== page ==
Whether FSH-induced follicular DNA synthesis in the hamster involves epidermal growth factor (EGF) message induction and translation was evaluated using antisense EGF oligodeoxynucleotides. The 15 base pair antisense oligomers synthesized according to mouse EGF cDNA sequence downstream from the 5'-ATG start site hybridized with a 4.4-kilobase message of mouse submaxillary glands and with 4.0 kilobases of mRNA of hamster submaxillary glands, kidney, and ovaries. Preantral follicles at stages 1-7 were enzymatically and mechanically isolated from adult, cyclic hamsters on day 4:0900 h (day 1 = estrus), and follicles at stages 1-5 were isolated from hamsters hypophysectomized for 10 days. Follicles were preexposed to either antisense or sense EGF thio-oligomers for 1, 12, or 24 h and then cultured for an additional 24 h in the absence or presence of ovine-FSH (100 ng/ml) or recombinant murine EGF (50 ng/ml), and 1 microCi/ml [3H]thymidine. Follicular [3H]thymidine incorporation and EGF and steroid (progesterone, androstenedione, and 17 beta-estradiol) production were monitored to assess the molecular mechanism of FSH regulation of follicular development. Antisense oligomers significantly inhibited FSH-induced follicular DNA synthesis and progesterone but not androgen or estrogen production with a latency of 24 h. The oligomer inhibition of FSH action was effectively reversed by exogenous EGF. Antisense oligomers significantly inhibited follicular EGF synthesis in vitro. These results suggest that EGF message is expressed in the hamster ovary, and one of the molecular mechanisms of FSH regulation of hamster preantral folliculogenesis involves EGF mRNA induction and translation. A disruption of the cascade by antisense oligomers results in an inhibition of EGF synthesis and a subsequent block in DNA replication. Second, these results also suggest that FSH controls cell proliferation and steroidogenesis by two different signal pathways and a part of the FSH-induced progesterone production is mediated by EGF.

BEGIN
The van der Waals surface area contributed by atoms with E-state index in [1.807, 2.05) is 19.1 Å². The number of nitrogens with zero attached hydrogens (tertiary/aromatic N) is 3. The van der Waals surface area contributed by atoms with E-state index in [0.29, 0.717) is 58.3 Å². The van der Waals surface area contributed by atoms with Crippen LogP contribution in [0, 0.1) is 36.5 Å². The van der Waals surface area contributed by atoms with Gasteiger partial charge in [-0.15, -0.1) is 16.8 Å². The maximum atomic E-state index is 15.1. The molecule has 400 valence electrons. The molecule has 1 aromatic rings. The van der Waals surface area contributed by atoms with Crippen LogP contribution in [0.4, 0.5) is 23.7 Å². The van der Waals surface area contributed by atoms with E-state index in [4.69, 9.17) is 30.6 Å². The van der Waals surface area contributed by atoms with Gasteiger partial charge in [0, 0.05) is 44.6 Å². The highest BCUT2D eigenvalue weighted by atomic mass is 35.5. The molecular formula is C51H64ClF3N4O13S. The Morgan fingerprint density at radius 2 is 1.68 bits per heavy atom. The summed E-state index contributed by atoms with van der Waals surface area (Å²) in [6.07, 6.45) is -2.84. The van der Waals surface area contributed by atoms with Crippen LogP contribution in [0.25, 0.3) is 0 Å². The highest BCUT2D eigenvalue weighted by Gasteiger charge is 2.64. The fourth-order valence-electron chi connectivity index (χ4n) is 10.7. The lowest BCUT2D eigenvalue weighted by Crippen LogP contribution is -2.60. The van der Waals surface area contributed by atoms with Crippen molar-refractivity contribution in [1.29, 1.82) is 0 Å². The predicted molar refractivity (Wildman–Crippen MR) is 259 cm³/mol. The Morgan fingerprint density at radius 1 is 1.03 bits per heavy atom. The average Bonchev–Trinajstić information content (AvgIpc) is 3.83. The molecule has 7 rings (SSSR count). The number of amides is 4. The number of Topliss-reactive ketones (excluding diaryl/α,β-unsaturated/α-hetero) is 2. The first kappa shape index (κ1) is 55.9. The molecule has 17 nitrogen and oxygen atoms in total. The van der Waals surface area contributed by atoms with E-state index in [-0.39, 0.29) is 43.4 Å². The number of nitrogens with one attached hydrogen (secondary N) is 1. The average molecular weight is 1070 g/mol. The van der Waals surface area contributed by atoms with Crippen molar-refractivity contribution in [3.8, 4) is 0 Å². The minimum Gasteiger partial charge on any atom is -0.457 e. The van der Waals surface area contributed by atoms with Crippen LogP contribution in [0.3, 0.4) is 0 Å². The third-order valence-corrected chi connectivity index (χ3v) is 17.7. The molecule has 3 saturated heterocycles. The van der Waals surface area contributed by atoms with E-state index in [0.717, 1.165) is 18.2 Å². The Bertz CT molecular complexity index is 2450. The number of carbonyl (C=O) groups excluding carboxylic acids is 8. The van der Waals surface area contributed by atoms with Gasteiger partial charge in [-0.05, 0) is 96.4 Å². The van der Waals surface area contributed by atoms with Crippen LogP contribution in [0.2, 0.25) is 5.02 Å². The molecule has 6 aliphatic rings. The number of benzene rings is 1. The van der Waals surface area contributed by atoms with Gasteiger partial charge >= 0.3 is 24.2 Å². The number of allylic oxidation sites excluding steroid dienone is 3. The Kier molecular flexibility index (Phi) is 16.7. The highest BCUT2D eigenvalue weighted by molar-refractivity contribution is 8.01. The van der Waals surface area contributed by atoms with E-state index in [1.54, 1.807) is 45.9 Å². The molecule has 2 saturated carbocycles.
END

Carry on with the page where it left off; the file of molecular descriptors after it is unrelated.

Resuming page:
ASJC Scopus subject areas
- Molecular Biology